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ERIC Number: EJ851078
Record Type: Journal
Publication Date: 2009-Jul
Pages: 5
Abstractor: ERIC
Reference Count: 27
ISBN: N/A
ISSN: ISSN-8756-3894
Social Networking in Cyberschooling: Helping to Make Online Learning Less Isolating
Barbour, Michael; Plough, Cory
TechTrends: Linking Research and Practice to Improve Learning, v53 n4 p56-60 Jul 2009
Online learning at the K-12 level has been growing dramatically over the past decade in the United States and worldwide. Proceeding on a similar trajectory, the use of charter schools as a means to provide education choice in the United States has also grown. These two paths have converged in many instances to form online or virtual charter schools, often referred to as cyber charter schools or simply cyber schools. Students enrolled in most supplemental online learning programs remain in their brick-and-mortar school and are able to maintain personal and social connections with most of their teacher and fellow students. However, cyber charter schools often serve students on a full-time basis and, as a result, these students do not have the ability to interact with their teachers and classmates before and after class or in the hallways of the school. Overcoming this perceived sense of social isolation for full-time online learning programs is a major challenge that many cyber charter schools struggle with. In this article, the authors discuss one online school's attempt to address the social aspect of their students' experience by using social networking. The authors begin by describing the growth trends in cyber charter schools in the United States, followed by a brief description of Odyssey Charter High School (OCHS). The authors then trace the development of social networking at OCHS from initial attempts using a popular existing social network to the development of a closed virtual space. In their description of this development, the authors discuss some of the academic uses of the social network by teachers and students. Finally, the authors examine the use of this social network as a way to provide the out-of-class interaction that online students often do without.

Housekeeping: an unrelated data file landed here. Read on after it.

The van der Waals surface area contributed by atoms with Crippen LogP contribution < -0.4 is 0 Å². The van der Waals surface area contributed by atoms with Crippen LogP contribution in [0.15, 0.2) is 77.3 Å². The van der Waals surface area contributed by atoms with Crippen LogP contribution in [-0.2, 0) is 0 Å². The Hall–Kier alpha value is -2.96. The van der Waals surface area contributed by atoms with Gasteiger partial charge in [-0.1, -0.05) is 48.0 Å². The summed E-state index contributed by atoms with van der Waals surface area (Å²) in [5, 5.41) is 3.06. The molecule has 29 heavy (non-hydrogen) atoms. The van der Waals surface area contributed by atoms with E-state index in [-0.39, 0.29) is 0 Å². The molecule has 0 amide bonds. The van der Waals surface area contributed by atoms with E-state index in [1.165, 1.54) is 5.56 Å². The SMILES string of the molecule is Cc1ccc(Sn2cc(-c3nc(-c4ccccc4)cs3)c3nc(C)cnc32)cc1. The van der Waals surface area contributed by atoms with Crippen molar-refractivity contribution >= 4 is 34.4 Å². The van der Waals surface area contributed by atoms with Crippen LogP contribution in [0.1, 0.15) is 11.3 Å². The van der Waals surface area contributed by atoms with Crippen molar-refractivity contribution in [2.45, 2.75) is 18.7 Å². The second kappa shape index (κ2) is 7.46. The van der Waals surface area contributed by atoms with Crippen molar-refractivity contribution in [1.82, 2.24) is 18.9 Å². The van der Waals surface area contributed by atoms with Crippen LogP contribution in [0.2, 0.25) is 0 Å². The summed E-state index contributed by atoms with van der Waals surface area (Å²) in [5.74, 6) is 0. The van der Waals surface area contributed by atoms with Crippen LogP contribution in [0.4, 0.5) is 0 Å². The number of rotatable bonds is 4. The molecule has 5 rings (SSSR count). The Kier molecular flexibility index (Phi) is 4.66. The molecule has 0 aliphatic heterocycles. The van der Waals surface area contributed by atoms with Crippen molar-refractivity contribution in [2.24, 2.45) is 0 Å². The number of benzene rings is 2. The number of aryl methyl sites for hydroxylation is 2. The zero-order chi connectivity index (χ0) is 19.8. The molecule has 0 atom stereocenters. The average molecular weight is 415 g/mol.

Springer. 233 Spring Street, New York, NY 10013. Tel: 800-777-4643; Tel: 212-460-1500; Fax: 212-348-4505; e-mail: service-ny@springer.com; Web site: http://www.springerlink.com
Publication Type: Journal Articles; Reports - Descriptive
Education Level: High Schools
Audience: N/A
Language: English
Sponsor: N/A
Authoring Institution: N/A
Identifiers - Location: Nevada